New York City lifts lockdown for some Covid hot spots

Parts of Brooklyn and Queens get a break, while others remain red zones

New York /
Oct.October 22, 2020 09:30 AM
Gov. Andrew Cuomo (Getty; iStock)

Gov. Andrew Cuomo (Getty; iStock)

Lockdown is easing for some Covid-plagued areas of New York City today.

Gov. Andrew Cuomo announced Wednesday that outbreaks in several parts in the city have eased enough to allow Brooklyn’s orange zone and all zones in Queens to be downgraded to yellow, Politico reports.

The yellow designation means that businesses can reopen as soon as today and school can resume Monday. Brooklyn’s red zone remains unchanged, however.

The state’s color-coordinated strategy to “crush the cluster” of Covid-19 cases ballooning in certain parts of New York has three tiers: red, orange, and yellow.

Cuomo also clarified the metrics that must be met to move from one designation to another in his Wednesday briefing.

For an area to transition from red to orange, testing must be under 3 percent positive over 10 days. To go from orange to yellow, testing needs to be under 2 percent positive during a 10-day period. Finally, a yellow zone can shed its designation as a Covid hotspot if positive tests are under 1.5 percent across 10 days.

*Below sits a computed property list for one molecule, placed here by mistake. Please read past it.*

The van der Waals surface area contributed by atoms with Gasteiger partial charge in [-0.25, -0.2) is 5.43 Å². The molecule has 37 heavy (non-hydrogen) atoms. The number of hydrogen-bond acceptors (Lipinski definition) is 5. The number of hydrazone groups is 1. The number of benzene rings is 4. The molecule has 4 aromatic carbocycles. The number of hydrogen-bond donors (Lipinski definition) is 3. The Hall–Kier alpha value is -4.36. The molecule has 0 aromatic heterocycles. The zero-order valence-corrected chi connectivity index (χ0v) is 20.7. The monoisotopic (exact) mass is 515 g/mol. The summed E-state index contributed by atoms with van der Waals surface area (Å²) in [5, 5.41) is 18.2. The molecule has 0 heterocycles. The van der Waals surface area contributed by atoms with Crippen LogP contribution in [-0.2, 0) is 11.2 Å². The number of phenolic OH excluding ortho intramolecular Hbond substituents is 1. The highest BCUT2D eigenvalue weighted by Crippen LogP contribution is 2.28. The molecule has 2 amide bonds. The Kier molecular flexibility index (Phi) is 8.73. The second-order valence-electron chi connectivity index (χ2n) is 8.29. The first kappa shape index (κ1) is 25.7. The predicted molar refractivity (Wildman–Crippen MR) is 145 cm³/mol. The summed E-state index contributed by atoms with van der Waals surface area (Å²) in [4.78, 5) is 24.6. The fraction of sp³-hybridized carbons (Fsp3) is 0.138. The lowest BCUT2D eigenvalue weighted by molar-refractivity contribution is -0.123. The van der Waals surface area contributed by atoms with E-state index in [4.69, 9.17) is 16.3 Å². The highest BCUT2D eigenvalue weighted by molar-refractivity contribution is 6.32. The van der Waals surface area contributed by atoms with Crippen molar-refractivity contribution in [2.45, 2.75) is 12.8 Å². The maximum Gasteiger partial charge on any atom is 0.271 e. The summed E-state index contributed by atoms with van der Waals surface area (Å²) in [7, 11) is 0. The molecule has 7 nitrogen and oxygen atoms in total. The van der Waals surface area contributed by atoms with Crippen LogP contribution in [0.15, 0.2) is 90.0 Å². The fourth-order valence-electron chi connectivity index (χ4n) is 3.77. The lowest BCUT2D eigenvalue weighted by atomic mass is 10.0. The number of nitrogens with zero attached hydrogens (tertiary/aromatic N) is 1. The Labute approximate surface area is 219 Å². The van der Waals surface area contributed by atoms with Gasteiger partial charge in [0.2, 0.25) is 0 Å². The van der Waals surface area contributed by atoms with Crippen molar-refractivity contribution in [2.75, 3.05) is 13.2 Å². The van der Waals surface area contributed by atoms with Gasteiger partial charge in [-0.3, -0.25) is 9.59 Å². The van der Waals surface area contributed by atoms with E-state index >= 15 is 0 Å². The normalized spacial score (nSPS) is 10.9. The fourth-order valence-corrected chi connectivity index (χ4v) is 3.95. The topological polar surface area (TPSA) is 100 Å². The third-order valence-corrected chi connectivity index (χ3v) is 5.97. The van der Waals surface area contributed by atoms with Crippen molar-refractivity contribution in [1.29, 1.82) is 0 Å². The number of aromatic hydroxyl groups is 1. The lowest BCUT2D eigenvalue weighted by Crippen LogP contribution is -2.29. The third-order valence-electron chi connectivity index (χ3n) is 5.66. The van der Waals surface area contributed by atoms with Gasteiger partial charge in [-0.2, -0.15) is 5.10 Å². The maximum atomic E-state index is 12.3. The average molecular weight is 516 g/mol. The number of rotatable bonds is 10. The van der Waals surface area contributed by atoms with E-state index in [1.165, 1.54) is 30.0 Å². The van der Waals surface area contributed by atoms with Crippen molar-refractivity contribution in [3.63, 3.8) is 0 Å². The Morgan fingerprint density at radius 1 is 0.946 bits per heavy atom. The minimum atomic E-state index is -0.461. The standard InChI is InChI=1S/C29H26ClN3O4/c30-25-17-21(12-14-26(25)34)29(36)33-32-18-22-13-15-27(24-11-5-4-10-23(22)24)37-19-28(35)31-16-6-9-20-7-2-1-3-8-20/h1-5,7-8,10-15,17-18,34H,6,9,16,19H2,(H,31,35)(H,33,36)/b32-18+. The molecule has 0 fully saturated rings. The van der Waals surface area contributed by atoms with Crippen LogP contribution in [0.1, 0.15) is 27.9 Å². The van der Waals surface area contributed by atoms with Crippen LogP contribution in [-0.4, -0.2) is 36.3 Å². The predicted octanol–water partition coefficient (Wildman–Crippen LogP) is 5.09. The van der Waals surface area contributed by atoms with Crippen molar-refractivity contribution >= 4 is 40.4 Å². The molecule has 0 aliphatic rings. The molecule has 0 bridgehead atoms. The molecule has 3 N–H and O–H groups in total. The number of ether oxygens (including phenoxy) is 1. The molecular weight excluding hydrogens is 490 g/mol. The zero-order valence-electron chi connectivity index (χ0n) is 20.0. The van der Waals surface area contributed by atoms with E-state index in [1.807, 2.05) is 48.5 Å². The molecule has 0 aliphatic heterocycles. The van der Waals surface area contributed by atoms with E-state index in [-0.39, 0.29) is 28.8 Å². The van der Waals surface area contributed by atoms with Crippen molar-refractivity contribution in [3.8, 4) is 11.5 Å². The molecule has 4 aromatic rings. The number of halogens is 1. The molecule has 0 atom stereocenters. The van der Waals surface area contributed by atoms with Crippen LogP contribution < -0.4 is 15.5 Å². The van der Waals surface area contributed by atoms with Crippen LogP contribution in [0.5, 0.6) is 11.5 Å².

The rollout of the “crush the cluster” plan triggered backlash, particularly among Brooklyn’s Orthodox Jewish communities.

Mayor Bill de Blasio expressed regret this week for how the city communicated to those communities prior to their outbreaks and genuflected following complaints that enforcement has recently been more strict against the Orthodox. Cuomo, on the other hand, doubled down on the state’s strategy and declined to apologize except to say he was sorry that houses of worship were disrupted.

“Do I believe we could have communicated the rules of social distancing and mask-wearing more than we communicated them? I suppose it’s always possible,” he said during the briefing. “But I think I have communicated more with the people of the state of New York than any governor in the history of the state of New York.”

[Politico] — Erin Hudson


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